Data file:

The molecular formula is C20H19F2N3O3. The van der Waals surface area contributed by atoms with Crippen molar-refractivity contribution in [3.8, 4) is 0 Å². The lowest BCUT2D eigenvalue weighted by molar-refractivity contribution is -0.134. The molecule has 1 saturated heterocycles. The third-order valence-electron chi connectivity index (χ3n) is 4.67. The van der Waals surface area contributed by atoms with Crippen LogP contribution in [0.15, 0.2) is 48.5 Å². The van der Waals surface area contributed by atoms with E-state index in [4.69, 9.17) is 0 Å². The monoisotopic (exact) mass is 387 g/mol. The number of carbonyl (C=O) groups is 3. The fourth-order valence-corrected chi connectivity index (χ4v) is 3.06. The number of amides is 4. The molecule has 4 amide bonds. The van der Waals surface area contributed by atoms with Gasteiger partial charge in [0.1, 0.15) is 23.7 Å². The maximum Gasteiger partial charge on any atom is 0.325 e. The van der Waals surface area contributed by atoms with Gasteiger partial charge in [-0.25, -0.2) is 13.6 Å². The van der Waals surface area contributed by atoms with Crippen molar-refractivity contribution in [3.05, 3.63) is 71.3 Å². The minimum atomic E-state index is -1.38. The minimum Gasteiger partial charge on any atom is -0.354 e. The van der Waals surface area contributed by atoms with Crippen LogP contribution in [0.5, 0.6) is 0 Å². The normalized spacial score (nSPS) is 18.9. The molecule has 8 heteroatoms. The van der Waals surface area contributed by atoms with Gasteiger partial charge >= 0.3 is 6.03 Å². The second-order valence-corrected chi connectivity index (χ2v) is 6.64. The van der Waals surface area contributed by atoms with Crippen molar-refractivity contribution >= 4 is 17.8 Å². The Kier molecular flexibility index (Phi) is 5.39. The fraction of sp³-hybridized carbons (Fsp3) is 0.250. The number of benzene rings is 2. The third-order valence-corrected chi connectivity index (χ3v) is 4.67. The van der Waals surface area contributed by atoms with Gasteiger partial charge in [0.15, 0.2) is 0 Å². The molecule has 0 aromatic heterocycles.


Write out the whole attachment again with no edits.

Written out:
The molecular formula is C20H19F2N3O3. The van der Waals surface area contributed by atoms with Crippen molar-refractivity contribution in [3.8, 4) is 0 Å². The lowest BCUT2D eigenvalue weighted by molar-refractivity contribution is -0.134. The molecule has 1 saturated heterocycles. The third-order valence-electron chi connectivity index (χ3n) is 4.67. The van der Waals surface area contributed by atoms with Crippen LogP contribution in [0.15, 0.2) is 48.5 Å². The van der Waals surface area contributed by atoms with E-state index in [4.69, 9.17) is 0 Å². The monoisotopic (exact) mass is 387 g/mol. The number of carbonyl (C=O) groups is 3. The fourth-order valence-corrected chi connectivity index (χ4v) is 3.06. The number of amides is 4. The molecule has 4 amide bonds. The van der Waals surface area contributed by atoms with Gasteiger partial charge in [0.1, 0.15) is 23.7 Å². The maximum Gasteiger partial charge on any atom is 0.325 e. The van der Waals surface area contributed by atoms with Gasteiger partial charge in [-0.25, -0.2) is 13.6 Å². The van der Waals surface area contributed by atoms with Crippen molar-refractivity contribution in [3.05, 3.63) is 71.3 Å². The minimum atomic E-state index is -1.38. The minimum Gasteiger partial charge on any atom is -0.354 e. The van der Waals surface area contributed by atoms with Crippen LogP contribution in [0.5, 0.6) is 0 Å². The normalized spacial score (nSPS) is 18.9. The molecule has 8 heteroatoms. The van der Waals surface area contributed by atoms with Gasteiger partial charge >= 0.3 is 6.03 Å². The second-order valence-corrected chi connectivity index (χ2v) is 6.64. The van der Waals surface area contributed by atoms with Crippen molar-refractivity contribution >= 4 is 17.8 Å². The Kier molecular flexibility index (Phi) is 5.39. The fraction of sp³-hybridized carbons (Fsp3) is 0.250. The number of benzene rings is 2. The third-order valence-corrected chi connectivity index (χ3v) is 4.67. The van der Waals surface area contributed by atoms with Gasteiger partial charge in [0.15, 0.2) is 0 Å². The molecule has 0 aromatic heterocycles.